At step 1408, another pattern with photo-resist 1457 is applied, and an etching stops on the silicon substrate 1450 to form the gap 1451 (See FIG. 18). At step 1410, an insulator layer 1459 is deposited and contacts etched (see FIG. 19).

At step 1412, metal 1460 is deposited and patterned. (see FIG. 20) At step 1414, some of the insulator layer 1459 is removed by etching (see FIG. 21).

At step 1416, sealing layer 1462 is deposited and patterned (see FIG. 22). At step 1418, a back hole 1463 is created (see FIG. 23). Consequently, the sensing device fabrication process is complete.

Referring now to FIG. 24 and FIG. 25, one example of a capacitive sensor device 2400 is described. The sensing apparatus 2400 includes a diaphragm 2402, a support structure 2404, a back plate 2406, and sealing material 2408. In this instance, the diaphragm 2402 is a free plate diaphragm that is free to move within constraints (e.g., posts or boundaries) however other simply supported diaphragms are envisioned.

In operation, sound moves the diaphragm 2402 to create a changing electrical capacitance with the back plate 2406 to produce an electric signal.

The sealing material 2408 acoustically seals a front volume 2410 from a back volume 2412. However, a vent may pierce the diaphragm to provide for pressure equalization. The sealing material 2408 provides an acoustic seal and better tolerance at low frequency performance.

Referring now to FIG. 26 and FIG. 27, one example of a photo sensing device 2600 is described. The sensing apparatus 2600 includes a diaphragm 2602, a support structure 2604, a light emitter 2606 and a light detector 2607, and sealing material 2608. The diaphragm 2602 is a simply supported diaphragm that is free to move within constraints (e.g., posts or boundaries).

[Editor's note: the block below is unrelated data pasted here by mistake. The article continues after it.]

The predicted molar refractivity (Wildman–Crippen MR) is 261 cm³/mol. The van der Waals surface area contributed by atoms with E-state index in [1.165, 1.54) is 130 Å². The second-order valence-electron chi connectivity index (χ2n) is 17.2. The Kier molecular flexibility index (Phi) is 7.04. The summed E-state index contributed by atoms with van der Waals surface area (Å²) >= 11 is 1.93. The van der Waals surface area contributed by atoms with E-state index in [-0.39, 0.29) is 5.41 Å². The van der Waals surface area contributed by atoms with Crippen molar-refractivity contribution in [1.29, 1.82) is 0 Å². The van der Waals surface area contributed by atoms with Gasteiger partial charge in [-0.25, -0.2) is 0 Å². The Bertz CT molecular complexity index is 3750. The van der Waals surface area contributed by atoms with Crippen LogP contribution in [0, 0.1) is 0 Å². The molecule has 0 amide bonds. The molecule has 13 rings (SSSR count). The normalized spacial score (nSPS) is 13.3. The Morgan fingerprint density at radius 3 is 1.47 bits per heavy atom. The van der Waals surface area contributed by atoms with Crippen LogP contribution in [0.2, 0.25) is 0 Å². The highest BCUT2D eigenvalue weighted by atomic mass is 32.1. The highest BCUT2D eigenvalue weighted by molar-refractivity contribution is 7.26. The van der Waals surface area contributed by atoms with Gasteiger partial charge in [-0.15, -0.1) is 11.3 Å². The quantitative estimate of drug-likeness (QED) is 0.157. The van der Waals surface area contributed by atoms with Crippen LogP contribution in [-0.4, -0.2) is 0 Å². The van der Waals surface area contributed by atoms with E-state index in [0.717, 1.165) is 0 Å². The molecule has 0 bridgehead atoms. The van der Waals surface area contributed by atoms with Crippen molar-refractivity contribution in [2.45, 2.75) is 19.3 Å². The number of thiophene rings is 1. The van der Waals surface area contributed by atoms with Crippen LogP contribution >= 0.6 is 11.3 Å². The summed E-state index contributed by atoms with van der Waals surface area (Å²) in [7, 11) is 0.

In operation, sounds moves the diaphragm 2602. Light emitted by emitter 2606 is reflected by the diaphragm 2602 and sensed by the light detector 2607. The movement of the diaphragm 2602 can thus be sensed and tracked. The sensed changes in light pattern is representative of the acoustic energy received.

The sealing material 2608 acoustically seals a front volume 2610 from a back volume 2612. The sealing material 2608 provides an acoustic seal and enables a large displacement.

Preferred embodiments of this invention are described herein, including the best mode known to the inventors for carrying out the invention. It should be understood that the illustrated embodiments are exemplary only, and should not be taken as limiting the scope of the invention.

Claims (20)

What is claimed is:
1. An acoustic sensing apparatus, comprising:
a diaphragm;
a support structure surrounding the diaphragm, wherein a gap is located between the support structure and the diaphragm, and wherein the diaphragm and the support structure separate a front volume and a back volume;
one or more sensing elements located in the gap, wherein a first end of each of the one or more sensing elements is coupled to the support structure and is nonmoving with respect to the support structure, and wherein a second end of each of the one or more sensing elements is free to move with respect to the support structure;
a sealing material extending between the diaphragm and the support structure, wherein the sealing material creates an acoustic seal between the front volume and the back volume; and
a sensor that converts a diaphragm movement into an electrical signal,
wherein the second end of each of the one or more sensing elements is coupled to the sealing material.
2. The acoustic sensing apparatus of claim 1, wherein the one or more sensing elements comprise at least one piezoelectric layer.
3. The acoustic sensing apparatus of claim 1, wherein the one or more sensing elements comprise at least one piezoresistive layer.
4. The acoustic sensing apparatus of claim 1, further comprising a fixed electrode parallel to and spaced from the diaphragm, wherein the sensor is a capacitive sensor.